Czech Output Decline Signals Prolonged Recession

Czech March industrial output (CZIPITYY) dropped more than economists forecast as car production declined, a sign the longest recession on record is stretching into 2013.

Output fell 6 percent in March from a year earlier after a 5.7 percent decline in the previous month, the statistics office in Prague said in a statement today. The median forecast of 15 economists in a Bloomberg survey was for a 4.5 percent contraction.

The $217 billion economy has shrunk in five consecutive quarters through the end of last year, the longest streak since records began in 1996, as households and businesses spend less because of Europe’s debt crisis and government austerity measures. The central bank is in uncharted territory after cutting interest rates to effectively zero last year and policy makers are debating whether currency sales are needed to meet their inflation goal.

“Czech industry continues to be covered by heavy clouds,” Patrik Rozumbersky, an analyst at UniCredit Bank Czech Republic AS said in a note today. “The biggest burden is undoubtedly the situation in the car industry, which is facing the consequences of declining demand on a pan-European scale. The numbers have further decreased hope that the recession in the Czech economy ended in the first quarter.”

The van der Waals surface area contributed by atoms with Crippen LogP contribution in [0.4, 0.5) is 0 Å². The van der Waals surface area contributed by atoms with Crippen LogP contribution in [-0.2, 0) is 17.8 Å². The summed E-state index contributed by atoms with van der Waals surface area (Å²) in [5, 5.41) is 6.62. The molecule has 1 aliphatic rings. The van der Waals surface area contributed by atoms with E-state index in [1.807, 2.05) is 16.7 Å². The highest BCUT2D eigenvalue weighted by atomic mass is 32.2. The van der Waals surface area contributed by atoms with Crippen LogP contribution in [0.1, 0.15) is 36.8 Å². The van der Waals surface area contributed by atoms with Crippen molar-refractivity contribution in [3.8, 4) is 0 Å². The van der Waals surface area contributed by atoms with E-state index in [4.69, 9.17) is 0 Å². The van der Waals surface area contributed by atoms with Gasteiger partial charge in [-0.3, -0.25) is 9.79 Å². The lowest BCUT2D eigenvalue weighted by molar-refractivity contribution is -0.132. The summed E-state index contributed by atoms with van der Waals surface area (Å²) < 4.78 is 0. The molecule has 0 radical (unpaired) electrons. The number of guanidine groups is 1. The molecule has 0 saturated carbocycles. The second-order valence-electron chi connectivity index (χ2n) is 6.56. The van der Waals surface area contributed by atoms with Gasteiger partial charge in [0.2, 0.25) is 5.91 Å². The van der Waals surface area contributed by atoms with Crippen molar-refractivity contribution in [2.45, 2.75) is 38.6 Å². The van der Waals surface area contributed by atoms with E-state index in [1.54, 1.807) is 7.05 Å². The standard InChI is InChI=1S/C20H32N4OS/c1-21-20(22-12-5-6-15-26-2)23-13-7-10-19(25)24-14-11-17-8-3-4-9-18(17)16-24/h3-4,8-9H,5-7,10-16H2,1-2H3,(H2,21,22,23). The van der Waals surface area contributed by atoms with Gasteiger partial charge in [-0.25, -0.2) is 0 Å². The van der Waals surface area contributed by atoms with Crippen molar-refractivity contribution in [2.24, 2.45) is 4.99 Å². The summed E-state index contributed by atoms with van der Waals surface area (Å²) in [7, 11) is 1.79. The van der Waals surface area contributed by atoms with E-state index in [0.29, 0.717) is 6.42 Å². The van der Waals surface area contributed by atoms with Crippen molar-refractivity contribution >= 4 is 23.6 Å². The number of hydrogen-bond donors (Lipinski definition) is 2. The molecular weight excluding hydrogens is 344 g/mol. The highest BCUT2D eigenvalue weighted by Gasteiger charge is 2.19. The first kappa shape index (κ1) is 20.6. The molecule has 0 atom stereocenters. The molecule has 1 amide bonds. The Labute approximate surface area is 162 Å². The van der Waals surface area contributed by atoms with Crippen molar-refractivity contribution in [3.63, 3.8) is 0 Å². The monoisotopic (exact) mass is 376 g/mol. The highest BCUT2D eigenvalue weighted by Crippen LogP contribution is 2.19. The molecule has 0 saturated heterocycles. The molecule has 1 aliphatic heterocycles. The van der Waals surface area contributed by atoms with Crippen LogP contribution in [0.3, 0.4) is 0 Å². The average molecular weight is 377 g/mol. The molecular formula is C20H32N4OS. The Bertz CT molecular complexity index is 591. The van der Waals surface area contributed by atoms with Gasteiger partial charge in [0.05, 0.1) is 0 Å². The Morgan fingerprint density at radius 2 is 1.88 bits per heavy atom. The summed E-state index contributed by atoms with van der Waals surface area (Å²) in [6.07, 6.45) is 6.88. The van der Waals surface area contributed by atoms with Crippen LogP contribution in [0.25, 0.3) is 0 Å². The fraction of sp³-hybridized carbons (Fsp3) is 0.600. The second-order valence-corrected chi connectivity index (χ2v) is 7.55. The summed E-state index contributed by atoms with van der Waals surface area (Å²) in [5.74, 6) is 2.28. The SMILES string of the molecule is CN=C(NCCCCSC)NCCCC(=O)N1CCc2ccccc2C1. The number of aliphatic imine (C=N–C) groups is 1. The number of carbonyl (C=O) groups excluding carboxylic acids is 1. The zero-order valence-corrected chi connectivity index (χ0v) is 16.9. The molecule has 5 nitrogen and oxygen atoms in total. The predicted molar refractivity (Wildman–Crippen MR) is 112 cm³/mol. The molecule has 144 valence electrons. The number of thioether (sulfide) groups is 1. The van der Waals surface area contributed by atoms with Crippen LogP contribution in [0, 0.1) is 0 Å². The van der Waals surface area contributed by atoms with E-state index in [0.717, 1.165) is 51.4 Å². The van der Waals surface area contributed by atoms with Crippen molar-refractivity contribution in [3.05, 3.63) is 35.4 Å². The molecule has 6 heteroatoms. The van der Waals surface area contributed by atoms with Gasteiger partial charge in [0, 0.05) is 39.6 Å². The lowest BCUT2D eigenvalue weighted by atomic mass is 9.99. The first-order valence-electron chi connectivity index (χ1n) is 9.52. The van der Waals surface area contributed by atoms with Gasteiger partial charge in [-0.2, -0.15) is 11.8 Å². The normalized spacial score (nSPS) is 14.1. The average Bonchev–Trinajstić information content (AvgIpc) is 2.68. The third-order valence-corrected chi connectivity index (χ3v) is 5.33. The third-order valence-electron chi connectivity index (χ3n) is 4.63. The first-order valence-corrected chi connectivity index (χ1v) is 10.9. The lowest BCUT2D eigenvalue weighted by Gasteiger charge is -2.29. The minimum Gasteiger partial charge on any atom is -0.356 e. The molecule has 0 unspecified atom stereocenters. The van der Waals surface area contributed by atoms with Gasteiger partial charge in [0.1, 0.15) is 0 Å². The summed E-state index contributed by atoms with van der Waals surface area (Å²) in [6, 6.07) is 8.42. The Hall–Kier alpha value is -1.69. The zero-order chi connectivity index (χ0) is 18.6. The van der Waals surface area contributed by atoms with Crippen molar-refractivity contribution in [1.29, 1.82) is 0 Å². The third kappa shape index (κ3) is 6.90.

The Czech koruna weakened 0.3 percent to 25.757 per euro as of 11:06 a.m. in Prague today. It has lost 4.8 percent to the euro since Sept. 17, the day before central bank Governor Miroslav Singer first said policy makers may sell the currency to meet their inflation goal. That’s the fourth-worst performance in that period among more than 20 emerging-market currencies tracked by Bloomberg after the Argentine peso and the South African rand.

Car Production

Automotive production, the Czech Republic’s largest manufacturing industry, fell 15.4 percent from a year earlier and was the biggest contributor to the total output decline, the statistics office said.

While the foreign trade surplus widened to 32.3 billion koruna ($1.6 billion) in March from 32.1 billion koruna in February, the result was worse than the median forecast of 36.5 billion-koruna surplus estimated in a Bloomberg survey of 13 economists. Exports fell 7.1 percent, declining faster than the 6.5 percent slump in imports, according to the statistics office.

Worsening forward-looking indicators in Germany indicate weakening demand on the Czech Republic’s largest export market, according to Jiri Skop, an analyst at Komercni Banka AS in Prague.

‘Downward Direction’

“The risks for the second and third quarter are in the downward direction and they’re stemming from external environment,” Skop said in a note to clients.

March production data showed a 0.9 percent increase in foreign orders, which was “good news,” according to Radomir Jac, chief analyst at Generali PPF Asset Management AS in Prague.

“Let us hope that this indeed represents some silver lining for performance of Czech industry in the spring months, that is in the second quarter of the year,” Jac said in an e- mailed comment.

To contact the reporter on this story: Peter Laca in Prague at placa@bloomberg.net

To contact the editor responsible for this story: Balazs Penz at bpenz@bloomberg.net

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